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PageRank in Soccer

Another real-life example of the advantages of the PageRank system, which we have used to give web pages ranks based on the number of other web pages that they link to, can be seen in a map of players on a soccer field. Pena and Touchette apply properties of web networks to analyze the relationships among soccer players during a game. To model a soccer team using PageRank, we would treat each player as a node, and any successful pass between two players increases the weighting of that edge between the player nodes. Now, each player’s rank would be determined in the same way that we determine ranks using the Basic PageRank Update Rule, and the players with the highest rank value would be those through whom the ball is most likely to circulate.

So, to optimize gameplay, it would be the best strategy of a coach to place the most skilled players in locations where their ranks could be optimally matched to their position. When designing plays in preparation for a competition, it is also important to strategically respond to the way opposing players may place themselves; that is, where edges may be formed or possible at any point during the game. It would definitely be interesting to simulate gameplay based on the instincts of players to move to locations where there are gaps in the field (and where there are edges between nodes in our graph simulation), to figure out what the best player-placing strategy would be. Not only is this a good example of PageRank, but it also provides a more complex problem and graph that can be further investigated using some of the game theory strategies that we have discussed so far this semester.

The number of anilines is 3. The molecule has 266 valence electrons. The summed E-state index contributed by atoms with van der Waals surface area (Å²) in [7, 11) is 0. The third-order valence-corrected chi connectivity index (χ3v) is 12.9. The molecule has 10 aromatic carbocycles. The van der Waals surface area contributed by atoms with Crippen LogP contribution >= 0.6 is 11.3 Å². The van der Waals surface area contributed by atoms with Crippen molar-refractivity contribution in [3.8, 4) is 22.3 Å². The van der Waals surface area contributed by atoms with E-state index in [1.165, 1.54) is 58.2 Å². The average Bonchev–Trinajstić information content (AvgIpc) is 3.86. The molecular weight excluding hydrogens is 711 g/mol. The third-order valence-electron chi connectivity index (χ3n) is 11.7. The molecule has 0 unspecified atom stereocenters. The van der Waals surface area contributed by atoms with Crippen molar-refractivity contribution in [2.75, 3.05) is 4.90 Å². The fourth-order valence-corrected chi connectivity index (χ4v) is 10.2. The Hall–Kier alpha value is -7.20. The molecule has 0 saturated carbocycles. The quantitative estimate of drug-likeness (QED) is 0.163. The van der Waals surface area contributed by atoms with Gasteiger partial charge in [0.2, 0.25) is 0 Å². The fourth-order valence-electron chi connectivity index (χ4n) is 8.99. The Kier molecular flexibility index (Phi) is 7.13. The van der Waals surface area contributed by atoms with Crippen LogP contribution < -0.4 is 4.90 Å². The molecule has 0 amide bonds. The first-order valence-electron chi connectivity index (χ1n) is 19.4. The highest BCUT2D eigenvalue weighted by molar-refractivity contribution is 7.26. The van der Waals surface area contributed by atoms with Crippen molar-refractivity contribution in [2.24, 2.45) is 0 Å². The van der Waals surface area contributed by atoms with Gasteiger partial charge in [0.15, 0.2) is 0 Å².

As seen in the diagrams of the formations of the Netherlands and Spain teams in the attached articles, Spain had many more passes during the game and coincidentally won. Will the team with the most edges, and therefore the most passes, always win? Using PageRank to analyze this data, would Italy decide that more edges could have won them the game? Although this question seems simple, the best layout for any given team would depend on the skill depth of its players. A team with many strong players would want each player to have relatively equal ranks, while a team with a single strongest link would want a layout that permits one player with a higher pass frequency than the others: one significantly higher-ranked node. Would it also be beneficial to keep track of transfers from one team to another? If we could keep track of which ball-stealer has the most incoming edges from the other team and which has the most outgoing edges to the other team, we would know our strongest and weakest links in terms of stealing the ball from the other team and losing it due to errors. Using networking strategy to model a soccer game provides many ways to answer these questions and strategize for games to come.



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October 2012